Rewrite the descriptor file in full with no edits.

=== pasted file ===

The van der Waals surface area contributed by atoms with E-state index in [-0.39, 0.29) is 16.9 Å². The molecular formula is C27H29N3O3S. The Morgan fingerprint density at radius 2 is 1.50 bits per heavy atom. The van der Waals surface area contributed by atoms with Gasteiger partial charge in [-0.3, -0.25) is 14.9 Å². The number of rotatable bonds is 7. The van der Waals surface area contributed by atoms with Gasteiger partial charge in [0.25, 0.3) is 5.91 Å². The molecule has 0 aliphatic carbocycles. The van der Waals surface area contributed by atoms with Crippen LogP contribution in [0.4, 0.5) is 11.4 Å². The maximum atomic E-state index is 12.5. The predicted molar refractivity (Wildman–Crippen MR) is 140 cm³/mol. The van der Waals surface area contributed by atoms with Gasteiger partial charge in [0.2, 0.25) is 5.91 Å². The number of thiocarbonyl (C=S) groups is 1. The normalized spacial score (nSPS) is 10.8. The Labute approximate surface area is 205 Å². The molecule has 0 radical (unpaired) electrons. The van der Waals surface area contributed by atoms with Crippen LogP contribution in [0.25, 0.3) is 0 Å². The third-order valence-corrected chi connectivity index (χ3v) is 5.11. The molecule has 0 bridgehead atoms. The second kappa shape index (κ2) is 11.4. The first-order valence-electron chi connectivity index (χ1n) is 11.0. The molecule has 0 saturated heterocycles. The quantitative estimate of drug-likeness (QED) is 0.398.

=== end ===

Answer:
The van der Waals surface area contributed by atoms with E-state index in [-0.39, 0.29) is 16.9 Å². The molecular formula is C27H29N3O3S. The Morgan fingerprint density at radius 2 is 1.50 bits per heavy atom. The van der Waals surface area contributed by atoms with Gasteiger partial charge in [-0.3, -0.25) is 14.9 Å². The number of rotatable bonds is 7. The van der Waals surface area contributed by atoms with Gasteiger partial charge in [0.25, 0.3) is 5.91 Å². The molecule has 0 aliphatic carbocycles. The van der Waals surface area contributed by atoms with Crippen LogP contribution in [0.4, 0.5) is 11.4 Å². The maximum atomic E-state index is 12.5. The predicted molar refractivity (Wildman–Crippen MR) is 140 cm³/mol. The van der Waals surface area contributed by atoms with Gasteiger partial charge in [0.2, 0.25) is 5.91 Å². The number of thiocarbonyl (C=S) groups is 1. The normalized spacial score (nSPS) is 10.8. The Labute approximate surface area is 205 Å². The molecule has 0 radical (unpaired) electrons. The van der Waals surface area contributed by atoms with Crippen LogP contribution in [0.25, 0.3) is 0 Å². The third-order valence-corrected chi connectivity index (χ3v) is 5.11. The molecule has 0 bridgehead atoms. The second kappa shape index (κ2) is 11.4. The first-order valence-electron chi connectivity index (χ1n) is 11.0. The molecule has 0 saturated heterocycles. The quantitative estimate of drug-likeness (QED) is 0.398.